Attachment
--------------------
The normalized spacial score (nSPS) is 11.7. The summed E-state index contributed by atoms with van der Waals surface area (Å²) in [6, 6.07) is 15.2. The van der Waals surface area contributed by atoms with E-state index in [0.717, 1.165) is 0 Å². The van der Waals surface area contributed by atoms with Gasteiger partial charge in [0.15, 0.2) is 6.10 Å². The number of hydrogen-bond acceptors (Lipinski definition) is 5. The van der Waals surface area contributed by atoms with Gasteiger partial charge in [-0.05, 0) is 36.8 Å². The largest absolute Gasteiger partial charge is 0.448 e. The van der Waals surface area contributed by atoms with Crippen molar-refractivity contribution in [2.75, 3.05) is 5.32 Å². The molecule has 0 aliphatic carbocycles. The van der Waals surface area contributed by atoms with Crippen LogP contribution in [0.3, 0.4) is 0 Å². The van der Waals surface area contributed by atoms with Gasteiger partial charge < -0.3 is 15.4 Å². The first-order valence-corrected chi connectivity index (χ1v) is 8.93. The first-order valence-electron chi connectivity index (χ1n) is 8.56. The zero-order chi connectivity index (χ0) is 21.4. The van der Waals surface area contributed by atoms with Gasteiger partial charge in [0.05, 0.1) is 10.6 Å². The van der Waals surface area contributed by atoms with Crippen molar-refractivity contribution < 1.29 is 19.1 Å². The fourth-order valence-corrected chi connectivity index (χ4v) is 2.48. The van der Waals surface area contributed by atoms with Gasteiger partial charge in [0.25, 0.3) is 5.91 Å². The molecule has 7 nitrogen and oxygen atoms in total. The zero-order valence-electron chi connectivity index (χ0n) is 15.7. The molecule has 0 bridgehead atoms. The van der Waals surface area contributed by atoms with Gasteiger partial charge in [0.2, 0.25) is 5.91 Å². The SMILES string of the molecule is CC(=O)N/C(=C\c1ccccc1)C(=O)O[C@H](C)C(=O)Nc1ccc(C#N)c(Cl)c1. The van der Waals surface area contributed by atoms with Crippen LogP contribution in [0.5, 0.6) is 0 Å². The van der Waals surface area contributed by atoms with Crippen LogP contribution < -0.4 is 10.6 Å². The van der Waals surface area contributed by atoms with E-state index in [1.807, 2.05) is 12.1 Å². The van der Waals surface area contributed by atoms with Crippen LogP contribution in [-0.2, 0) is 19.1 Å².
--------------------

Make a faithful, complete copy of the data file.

The normalized spacial score (nSPS) is 11.7. The summed E-state index contributed by atoms with van der Waals surface area (Å²) in [6, 6.07) is 15.2. The van der Waals surface area contributed by atoms with E-state index in [0.717, 1.165) is 0 Å². The van der Waals surface area contributed by atoms with Gasteiger partial charge in [0.15, 0.2) is 6.10 Å². The number of hydrogen-bond acceptors (Lipinski definition) is 5. The van der Waals surface area contributed by atoms with Gasteiger partial charge in [-0.05, 0) is 36.8 Å². The largest absolute Gasteiger partial charge is 0.448 e. The van der Waals surface area contributed by atoms with Crippen molar-refractivity contribution in [2.75, 3.05) is 5.32 Å². The molecule has 0 aliphatic carbocycles. The van der Waals surface area contributed by atoms with Crippen LogP contribution in [0.3, 0.4) is 0 Å². The van der Waals surface area contributed by atoms with Gasteiger partial charge < -0.3 is 15.4 Å². The first-order valence-corrected chi connectivity index (χ1v) is 8.93. The first-order valence-electron chi connectivity index (χ1n) is 8.56. The zero-order chi connectivity index (χ0) is 21.4. The van der Waals surface area contributed by atoms with Gasteiger partial charge in [0.05, 0.1) is 10.6 Å². The van der Waals surface area contributed by atoms with Crippen molar-refractivity contribution < 1.29 is 19.1 Å². The fourth-order valence-corrected chi connectivity index (χ4v) is 2.48. The van der Waals surface area contributed by atoms with Gasteiger partial charge in [0.25, 0.3) is 5.91 Å². The molecule has 7 nitrogen and oxygen atoms in total. The zero-order valence-electron chi connectivity index (χ0n) is 15.7. The molecule has 0 bridgehead atoms. The van der Waals surface area contributed by atoms with Gasteiger partial charge in [0.2, 0.25) is 5.91 Å². The SMILES string of the molecule is CC(=O)N/C(=C\c1ccccc1)C(=O)O[C@H](C)C(=O)Nc1ccc(C#N)c(Cl)c1. The van der Waals surface area contributed by atoms with Crippen LogP contribution in [0.5, 0.6) is 0 Å². The van der Waals surface area contributed by atoms with Crippen LogP contribution < -0.4 is 10.6 Å². The van der Waals surface area contributed by atoms with E-state index in [1.807, 2.05) is 12.1 Å². The van der Waals surface area contributed by atoms with Crippen LogP contribution in [-0.2, 0) is 19.1 Å².